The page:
The Instigator
Atheism_Debater
Con (against)
Winning
1 Points
The Contender
Commondebator
Pro (for)
Losing
0 Points

God's Existence (Christian)

Do you like this debate?NoYes+0
Add this debate to Google Add this debate to Delicious Add this debate to FaceBook Add this debate to Digg  
Post Voting Period
The voting period for this debate has ended.
after 1 vote the winner is...
Atheism_Debater
Voting Style: Open Point System: 7 Point
Started: 2/24/2015 Category: Religion
Updated: 1 year ago Status: Post Voting Period
Viewed: 1,355 times Debate No: 70626
Debate Rounds (4)
Comments (32)
Votes (1)

 

Atheism_Debater

Con


In this debate, intend to discuss the God of the Christian origin. As Con, I will be arguing that God does not exist. Thus my opponent will be arguing that God does exist.


Definitions:


God: A divine, supernatural, omniscient, omnipotent, personal, supreme being that is thought to have created life, moral values, and the universe.


Theist: Having the belief in a god/gods.


Atheist: Lacking the belief in god/gods.


Creationism: the belief that the universe and living organisms originate from specific acts of divine creation, as in the biblical account, rather than by natural processes such as evolution.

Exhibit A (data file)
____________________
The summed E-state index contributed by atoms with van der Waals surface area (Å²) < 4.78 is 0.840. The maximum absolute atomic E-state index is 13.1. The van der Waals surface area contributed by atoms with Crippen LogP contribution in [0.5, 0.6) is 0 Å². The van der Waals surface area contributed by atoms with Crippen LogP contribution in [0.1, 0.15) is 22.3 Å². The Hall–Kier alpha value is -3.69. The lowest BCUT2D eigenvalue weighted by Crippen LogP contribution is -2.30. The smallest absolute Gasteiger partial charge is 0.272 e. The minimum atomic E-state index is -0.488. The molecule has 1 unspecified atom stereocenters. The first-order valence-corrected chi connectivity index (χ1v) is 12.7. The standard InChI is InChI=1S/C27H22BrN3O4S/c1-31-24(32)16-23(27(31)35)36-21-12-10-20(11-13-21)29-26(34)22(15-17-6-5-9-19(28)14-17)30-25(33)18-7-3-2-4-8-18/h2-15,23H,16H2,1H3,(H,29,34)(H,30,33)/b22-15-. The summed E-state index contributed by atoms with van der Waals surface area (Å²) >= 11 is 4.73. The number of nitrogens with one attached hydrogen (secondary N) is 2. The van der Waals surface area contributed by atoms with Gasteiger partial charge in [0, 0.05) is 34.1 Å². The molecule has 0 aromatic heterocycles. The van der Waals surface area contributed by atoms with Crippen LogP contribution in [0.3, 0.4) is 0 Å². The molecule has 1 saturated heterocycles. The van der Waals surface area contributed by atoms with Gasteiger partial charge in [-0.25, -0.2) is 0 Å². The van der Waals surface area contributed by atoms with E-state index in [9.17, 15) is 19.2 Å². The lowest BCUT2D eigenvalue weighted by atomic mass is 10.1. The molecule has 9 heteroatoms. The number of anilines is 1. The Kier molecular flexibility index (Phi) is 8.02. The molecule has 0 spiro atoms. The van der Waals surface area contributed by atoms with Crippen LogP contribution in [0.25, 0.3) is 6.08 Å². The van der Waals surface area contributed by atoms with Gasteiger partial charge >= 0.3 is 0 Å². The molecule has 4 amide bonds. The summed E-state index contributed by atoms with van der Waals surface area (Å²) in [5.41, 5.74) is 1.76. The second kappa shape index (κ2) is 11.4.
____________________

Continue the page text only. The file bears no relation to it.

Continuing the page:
Evolution: the process by which different kinds of living organisms are thought to have developed and diversified from earlier forms during the history of the earth.


Omniscient: All-knowing, knows past, present, future.


Omnipotent: having unlimited power; able to do anything.


Faith: strong belief in God or in the doctrines of a religion, based on spiritual apprehension rather than proof.



Rules:


First round is acceptance only. Second round will be for arguments only. Third round and on is for arguments and rebuttals.


A forfeit is an automatic loss.


My accepting the debate, you accept all the definitions and rules. If you would like to question a rule or definition, please specify in the first round.


Do not limit your duties. Many religious debaters limit their task to proving that there is a possibility that God exists. This is obviously unfair, for I am arguing God does not exist, my opponent is arguing that God does exist.





Merriam Webster